These Honored Dead
Memorial Day originated in the years following the Civil War, as a way to honor those Union and Confederate soldiers who died in that conflict. A large collection of photographs of Connecticut Civil War soldiers in the Connecticut Historical Society’s collection recalls the origins of the holiday and displays the pride and determination of those men who were prepared to give their lives in the service of their country. Over 5000 Connecticut soldiers died in service. Over 2000 of them were killed in battle. Even those who survived the war are now among the long-dead.
Colonel George Perkins Bissell commanded the 25th Connecticut Volunteers. His regiment took part in the siege of Port Hudsonfrom May 22 to July 9, 1863. Union army troops assaulted and surrounded the Mississippi townof Port Hudson, Louisiana, a Confederate stronghold. Colonel Bissell and his troops contributed to the Union victory. Colonel Bissell survived the war and later went on to become a successful banker in Hartford.
William Huntington of Lebanon Connecticut enlisted and was mustered into the 8th Connecticut Volunteers in September 1861. Huntington was injured at the Battle of Antietam, on September 17, 1862; shortly thereafter he was promoted to First Sergeant. In December, 1863 he reenlisted and was wounded again the following May at Walthall Junction. Despite his two injuries, Huntington remained in the army and was discharged from the Veteran Reserve Corps in September of 1866. A photograph album at the Connecticut Historical Society that belonged to Huntington includes not only portraits of his comrades in the 8th Connecticut Volunteers, but also of the nurses who cared for him after he was wounded at Antietam.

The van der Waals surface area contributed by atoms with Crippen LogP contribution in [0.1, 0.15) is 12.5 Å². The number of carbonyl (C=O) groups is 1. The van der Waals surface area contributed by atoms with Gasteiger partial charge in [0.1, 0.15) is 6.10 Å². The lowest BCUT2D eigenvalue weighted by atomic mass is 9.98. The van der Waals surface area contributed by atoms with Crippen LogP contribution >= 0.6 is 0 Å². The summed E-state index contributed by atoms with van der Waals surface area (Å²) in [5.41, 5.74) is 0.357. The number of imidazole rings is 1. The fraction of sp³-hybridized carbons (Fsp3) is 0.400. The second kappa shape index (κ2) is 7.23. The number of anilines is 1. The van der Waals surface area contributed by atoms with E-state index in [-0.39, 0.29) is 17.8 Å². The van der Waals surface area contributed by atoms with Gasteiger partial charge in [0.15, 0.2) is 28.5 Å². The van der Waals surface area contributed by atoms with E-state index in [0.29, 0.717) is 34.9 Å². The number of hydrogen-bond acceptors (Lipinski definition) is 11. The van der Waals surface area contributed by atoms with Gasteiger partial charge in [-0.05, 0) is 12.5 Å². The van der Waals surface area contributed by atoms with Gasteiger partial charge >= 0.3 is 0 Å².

Edward Porter was from Middletown, Connecticut. He enlisted on April 20, 1861, immediately after Fort Sumter, and was mustered in to the Second Regiment Infantry, as a Sergeant. He was mustered out on August 7, 1861. A year later, he re-enlisted in the Eighteenth Connecticut Volunteers. He was promoted to Captain on May 20, 1863 and was killed in the Battle of Winchester, Virginia on June 15, 1863.
In the years following the war, monuments to honor men like these were erected all over Connecticut. The largest and most elaborate of these monuments is Hartford’s Soldiers and Sailors Memorial Arch, which was dedicated in 1886. The arch is dedicated to the more than 4000 men from Hartford who served in the Civil War. Of that number almost 400 died in the service of the nation. Originally serving as a bridge across the now-buried Park River, the Memorial Arch remains an ornate entrance to Bushnell Park. Early photographs show Civil War veterans marching beneath the arch.
To view more photographs of Civil War soldiers and monuments plus related uniforms, and other military items, visit the Research Center at the Connecticut Historical Society, One Elizabeth Street, Hartford, CT 06105. For more information, go to www.chs.org.